About 40 men are seated inside the Refectory, a banquet hall in the Union Theological Seminary. They wear 1920s-era tuxedos, mustaches, and enough pomade to grease a fleet of Model Ts. Some have gathered at a head table occupied by the actor Steve Buscemi. It is, for a few hours, March 17, 1920 — the first St. Patrick’s Day of Prohibition.
Standing near Buscemi is Edward McGinty ’06SOA. On this day, McGinty is a SAG actor, playing a ward boss named Aloysius Boyd. But his primary role in HBO’s new dramatic series Boardwalk Empire, based on Nelson Johnson’s book Boardwalk Empire: The Birth, High Times, and Corruption of Atlantic City, is off-camera. McGinty, a third-generation Atlantic City native, is also the show’s head research adviser, charged with reconstructing his hometown’s history one period-perfect scene at a time. From the city skyline to the appropriate degrees of auburn rust on boardwalk signs, he is the gatekeeper of all salient historical details. And he has plumbed his own family history along the way. The real-life Aloysius Boyd was a fishing buddy of his grandfather, and his father, Edward McGinty Sr., worked as a page boy at the very boardwalk hotel where much of the show takes place.
“There’s a running joke that no matter how obscure the fact, Ed will know it within five minutes,” says Terence Winter, the show’s producer. While the cameras roll inside the seminary, Winter is seated inside his trailer, parked at 120th and Claremont Avenue, watching a freshly cut preview for Boardwalk’s pilot, which was directed by Martin Scorsese. “Honestly, I think this job was Ed’s destiny,” Winter says as his TV screen fades to black. “We couldn’t do it without him.”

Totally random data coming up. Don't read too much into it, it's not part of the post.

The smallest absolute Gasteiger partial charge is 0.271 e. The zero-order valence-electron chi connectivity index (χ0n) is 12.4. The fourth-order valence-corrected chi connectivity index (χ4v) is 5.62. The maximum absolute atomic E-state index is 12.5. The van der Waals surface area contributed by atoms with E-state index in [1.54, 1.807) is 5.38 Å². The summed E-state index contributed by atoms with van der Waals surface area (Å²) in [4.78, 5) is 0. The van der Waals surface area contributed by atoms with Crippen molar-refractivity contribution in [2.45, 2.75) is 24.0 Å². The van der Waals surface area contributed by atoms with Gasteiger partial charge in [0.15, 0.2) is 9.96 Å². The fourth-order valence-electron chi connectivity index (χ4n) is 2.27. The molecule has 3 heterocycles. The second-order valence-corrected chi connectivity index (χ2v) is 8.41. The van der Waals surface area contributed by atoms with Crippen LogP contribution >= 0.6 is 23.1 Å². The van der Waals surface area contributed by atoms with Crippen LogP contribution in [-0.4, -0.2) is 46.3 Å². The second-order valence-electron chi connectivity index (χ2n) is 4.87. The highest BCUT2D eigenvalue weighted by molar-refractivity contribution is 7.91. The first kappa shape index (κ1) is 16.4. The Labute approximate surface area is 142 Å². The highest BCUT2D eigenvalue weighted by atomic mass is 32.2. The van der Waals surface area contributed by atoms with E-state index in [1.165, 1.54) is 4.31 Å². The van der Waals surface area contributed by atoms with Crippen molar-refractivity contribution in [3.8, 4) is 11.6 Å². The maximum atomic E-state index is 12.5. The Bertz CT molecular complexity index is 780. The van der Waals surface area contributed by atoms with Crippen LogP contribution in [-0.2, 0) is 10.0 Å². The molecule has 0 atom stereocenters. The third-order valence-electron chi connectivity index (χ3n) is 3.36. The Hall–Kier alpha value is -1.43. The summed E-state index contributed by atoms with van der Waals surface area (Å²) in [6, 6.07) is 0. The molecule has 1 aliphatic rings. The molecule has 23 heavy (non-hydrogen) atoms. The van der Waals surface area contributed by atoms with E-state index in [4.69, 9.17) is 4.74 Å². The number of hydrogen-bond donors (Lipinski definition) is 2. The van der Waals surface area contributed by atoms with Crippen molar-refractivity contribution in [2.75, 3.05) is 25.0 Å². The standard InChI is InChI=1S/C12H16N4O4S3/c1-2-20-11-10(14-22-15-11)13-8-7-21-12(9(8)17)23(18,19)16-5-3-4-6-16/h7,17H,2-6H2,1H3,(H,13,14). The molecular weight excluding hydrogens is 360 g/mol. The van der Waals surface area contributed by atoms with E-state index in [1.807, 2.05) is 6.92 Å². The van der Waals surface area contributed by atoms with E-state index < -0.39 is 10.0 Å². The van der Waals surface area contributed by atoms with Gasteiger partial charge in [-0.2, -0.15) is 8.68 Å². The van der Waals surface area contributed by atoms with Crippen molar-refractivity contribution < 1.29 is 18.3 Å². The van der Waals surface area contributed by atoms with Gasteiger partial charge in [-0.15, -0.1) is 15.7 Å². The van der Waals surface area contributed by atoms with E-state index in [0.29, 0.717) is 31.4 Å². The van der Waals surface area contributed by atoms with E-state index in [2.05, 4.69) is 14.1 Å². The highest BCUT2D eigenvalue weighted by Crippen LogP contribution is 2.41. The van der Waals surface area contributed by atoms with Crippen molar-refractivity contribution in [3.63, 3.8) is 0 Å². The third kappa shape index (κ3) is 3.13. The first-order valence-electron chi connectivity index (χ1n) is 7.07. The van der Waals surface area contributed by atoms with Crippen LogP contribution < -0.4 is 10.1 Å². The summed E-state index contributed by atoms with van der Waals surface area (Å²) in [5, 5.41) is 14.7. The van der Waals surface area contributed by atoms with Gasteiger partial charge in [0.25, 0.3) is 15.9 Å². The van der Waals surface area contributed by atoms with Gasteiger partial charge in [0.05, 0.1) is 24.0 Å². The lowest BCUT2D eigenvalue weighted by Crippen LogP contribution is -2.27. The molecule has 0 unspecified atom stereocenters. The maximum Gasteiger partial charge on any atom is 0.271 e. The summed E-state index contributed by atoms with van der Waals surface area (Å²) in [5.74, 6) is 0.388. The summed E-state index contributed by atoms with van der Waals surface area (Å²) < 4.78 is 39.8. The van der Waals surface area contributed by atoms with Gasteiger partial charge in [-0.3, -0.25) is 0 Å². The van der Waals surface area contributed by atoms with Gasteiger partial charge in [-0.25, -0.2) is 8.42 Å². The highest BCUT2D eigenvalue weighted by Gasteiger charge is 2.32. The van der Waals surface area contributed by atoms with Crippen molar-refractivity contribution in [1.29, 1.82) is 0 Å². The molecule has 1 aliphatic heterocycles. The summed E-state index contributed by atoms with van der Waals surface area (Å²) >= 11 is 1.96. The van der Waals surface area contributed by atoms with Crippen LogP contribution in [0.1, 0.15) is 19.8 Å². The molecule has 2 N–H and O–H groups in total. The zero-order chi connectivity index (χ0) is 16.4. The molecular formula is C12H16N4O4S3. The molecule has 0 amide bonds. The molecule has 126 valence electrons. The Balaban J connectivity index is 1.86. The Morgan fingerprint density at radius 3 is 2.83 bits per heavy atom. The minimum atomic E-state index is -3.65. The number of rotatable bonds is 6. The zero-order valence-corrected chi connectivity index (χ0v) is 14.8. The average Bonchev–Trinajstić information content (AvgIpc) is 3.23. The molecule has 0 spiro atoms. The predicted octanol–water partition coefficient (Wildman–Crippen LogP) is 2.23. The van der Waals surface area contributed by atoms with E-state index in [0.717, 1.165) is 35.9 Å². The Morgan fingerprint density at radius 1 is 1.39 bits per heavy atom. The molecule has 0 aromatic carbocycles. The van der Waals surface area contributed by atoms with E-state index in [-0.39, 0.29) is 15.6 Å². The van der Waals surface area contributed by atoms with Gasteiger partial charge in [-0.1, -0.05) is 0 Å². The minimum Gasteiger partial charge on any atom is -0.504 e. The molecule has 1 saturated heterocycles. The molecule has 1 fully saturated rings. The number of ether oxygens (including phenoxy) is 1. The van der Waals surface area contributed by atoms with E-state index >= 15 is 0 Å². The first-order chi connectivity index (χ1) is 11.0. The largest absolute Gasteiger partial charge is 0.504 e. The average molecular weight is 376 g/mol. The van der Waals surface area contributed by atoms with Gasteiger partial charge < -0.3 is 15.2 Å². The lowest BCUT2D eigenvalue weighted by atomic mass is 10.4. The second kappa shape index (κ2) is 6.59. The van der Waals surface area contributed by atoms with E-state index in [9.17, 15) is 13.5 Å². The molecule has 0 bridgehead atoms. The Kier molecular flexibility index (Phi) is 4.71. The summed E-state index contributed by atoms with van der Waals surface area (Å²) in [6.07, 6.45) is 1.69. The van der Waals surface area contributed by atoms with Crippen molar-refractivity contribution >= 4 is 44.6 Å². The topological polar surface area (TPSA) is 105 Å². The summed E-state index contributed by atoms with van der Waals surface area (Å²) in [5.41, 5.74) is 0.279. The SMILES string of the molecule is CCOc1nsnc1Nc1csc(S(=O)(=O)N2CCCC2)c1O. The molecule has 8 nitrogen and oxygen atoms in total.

Destiny? Perhaps. In 2008, McGinty was living in Los Angeles, after touring the festival circuit with his SOA thesis film, Morning Fall. He had cofounded the alumni networking group Columbia University in Entertainment, when in late spring, his classmate Ben Odell ’04SOA called to tell him that Winter was working on a show about Atlantic City, and that he’d told the producer, “You have to meet my friend Ed.” (Odell, it turns out, knew Winter from coordinating an SOA master class in 2002 featuring Winter and Sopranos actors Edie Falco and Steve Schirripa.) McGinty quickly launched a campaign to win the job he knew he was born to do. After months of calls, e-mails, and sweat, he met Winter at an L.A. diner, armed with a huge shopping bag stuffed withphotos and books about his hometown. “I realized you have to brand yourself in this business, and I decided I was going to be the Atlantic City Guy,” says McGinty. Winter agreed.
On the Sunday following the seminary shoot, McGinty visits the boardwalk set in Greenpoint, Brooklyn, kept secure by locked gates and a security guard. The weather has a seaside feel this afternoon — mist, light rain, hazy clouds — that makes the scenery all the more convincing. It’s as if a slice of the Jazz Age Atlantic City boardwalk has dropped from the Brooklyn sky.
For McGinty, the verisimilitude that he’s helped create holds a deeper significance. “When they were building the set, I did feel we had done something pretty special,” he says. “It was like the ghost of my grandfather was standing next to me on the boardwalk. That felt good.”